# Can the limit be taken for any fn?

1. May 29, 2010

### natski

Hi all,

I have heard that it is always possible to find the derivative of a function, whatever it is. Since taking the limit of a fn seems to be based on derivatives, does this mean that it is always possible to find a closed-form expression for the limit of a function f(x,..,..,...) as x->x_limit?

Natski

2. May 29, 2010

### FieldDuck

Hmm, I can't answer your question, but I can say that the derivative of a function doesn't always exist.

f(x) = (arccoth(x)) (arctanh(x))

You may think you could take the derivative of each function by the product rule, but the domain of the function doesn't exist, so whatever you get as the result of the derivative would be false.

3. May 30, 2010

### HallsofIvy

No, in a very specific sense "almost all" functions do not have derivatives. you may be thinking, rather, that if a function is differentiable, then it is always possible to use the definition in terms of the "difference quotient limit" to find the derivative. That might be extremely difficult, but theoretically, its true.

As for "taking the limit of a fn seems to be based on derivatives", I have no idea where you got that impression. It is, in fact, the other way around. Finding derivatives is bases on taking the limit.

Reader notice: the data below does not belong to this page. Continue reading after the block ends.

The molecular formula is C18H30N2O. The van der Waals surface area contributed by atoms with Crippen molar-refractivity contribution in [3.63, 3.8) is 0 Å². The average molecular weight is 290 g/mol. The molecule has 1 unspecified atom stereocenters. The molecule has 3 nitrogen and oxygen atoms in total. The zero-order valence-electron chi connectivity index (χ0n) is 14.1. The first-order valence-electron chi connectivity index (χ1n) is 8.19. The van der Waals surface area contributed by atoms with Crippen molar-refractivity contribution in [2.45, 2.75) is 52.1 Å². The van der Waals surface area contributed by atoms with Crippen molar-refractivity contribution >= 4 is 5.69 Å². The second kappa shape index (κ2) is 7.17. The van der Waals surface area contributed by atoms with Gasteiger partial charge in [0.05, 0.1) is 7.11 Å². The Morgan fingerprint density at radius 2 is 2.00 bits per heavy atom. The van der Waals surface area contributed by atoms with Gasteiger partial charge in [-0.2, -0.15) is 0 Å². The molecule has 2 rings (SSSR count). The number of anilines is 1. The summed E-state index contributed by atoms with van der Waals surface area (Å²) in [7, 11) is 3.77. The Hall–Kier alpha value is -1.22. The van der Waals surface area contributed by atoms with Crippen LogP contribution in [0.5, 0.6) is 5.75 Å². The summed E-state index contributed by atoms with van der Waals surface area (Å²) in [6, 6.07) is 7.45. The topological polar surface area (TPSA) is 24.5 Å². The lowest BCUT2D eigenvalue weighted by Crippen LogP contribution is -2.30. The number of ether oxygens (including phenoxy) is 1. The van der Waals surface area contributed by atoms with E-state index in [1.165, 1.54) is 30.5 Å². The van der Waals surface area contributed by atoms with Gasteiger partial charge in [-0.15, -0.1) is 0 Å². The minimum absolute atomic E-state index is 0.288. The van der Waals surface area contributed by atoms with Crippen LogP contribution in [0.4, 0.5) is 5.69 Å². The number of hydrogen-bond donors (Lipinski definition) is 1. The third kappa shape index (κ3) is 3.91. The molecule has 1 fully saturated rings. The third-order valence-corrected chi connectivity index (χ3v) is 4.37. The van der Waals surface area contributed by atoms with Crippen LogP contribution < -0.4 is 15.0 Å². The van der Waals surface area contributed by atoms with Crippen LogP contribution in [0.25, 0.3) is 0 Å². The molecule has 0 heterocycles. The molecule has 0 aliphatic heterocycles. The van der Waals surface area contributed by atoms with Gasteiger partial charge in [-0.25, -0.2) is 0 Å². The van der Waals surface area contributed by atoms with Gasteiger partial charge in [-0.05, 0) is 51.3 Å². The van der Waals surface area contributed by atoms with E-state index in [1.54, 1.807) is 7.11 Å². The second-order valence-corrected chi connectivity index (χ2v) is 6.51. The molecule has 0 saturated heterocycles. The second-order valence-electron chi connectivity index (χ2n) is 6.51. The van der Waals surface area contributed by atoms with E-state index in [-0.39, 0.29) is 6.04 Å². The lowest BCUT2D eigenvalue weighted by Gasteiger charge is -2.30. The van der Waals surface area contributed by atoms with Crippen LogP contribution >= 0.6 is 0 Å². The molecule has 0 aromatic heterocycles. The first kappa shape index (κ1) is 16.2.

4. May 30, 2010

### natski

Ah OK. I was basing the assumption that limits were based on derivatives because of l'Hoptial's rule.

Let me ask another question on limits... I know the following is true...

$$\int_{x=0}^{1} f(x) \, \mathrm{d}x = \Big[\int f(x) \, \mathrm{d}x\Big]_{x=1} - \Big[\int f(x) \, \mathrm{d}x\Big]_{x=0}$$

So consider that say the first of these parts on the RHS yields 0/0, could we take the limit? i.e. are we allowed to write...

$$\int_{x=0}^{1} f(x) \, \mathrm{d}x = \mathrm{lim}_{x \rightarrow 1} \Big[\int f(x) \, \mathrm{d}x\Big] - \mathrm{lim}_{x \rightarrow 0} \Big[\int f(x) \, \mathrm{d}x\Big]$$

5. May 31, 2010

### natski

Can I also ask, how does one take the limit to the RHS or LHS of a jump discontinuity?

natski

6. Jun 1, 2010

### HallsofIvy

Yes.

By ignoring the formula for the function on the other side! Exactly how one takes a limit depends strongly on the form of the function.

For example
$$f(x)= \{\begin{array}{c} 2x+ 1 for x< 0 \\ -3x+ 2 for x> 0\end{array}$$

has limit from below $\lim_{x\to 0^-} f(x)= \lim_{x\to 0}2x+ 1= 1$, and limit from above, $\lim_{x\to 0^+} f(x)= \lim_{x\to 0} -3x+ 2= 2$

Last edited by a moderator: Jun 1, 2010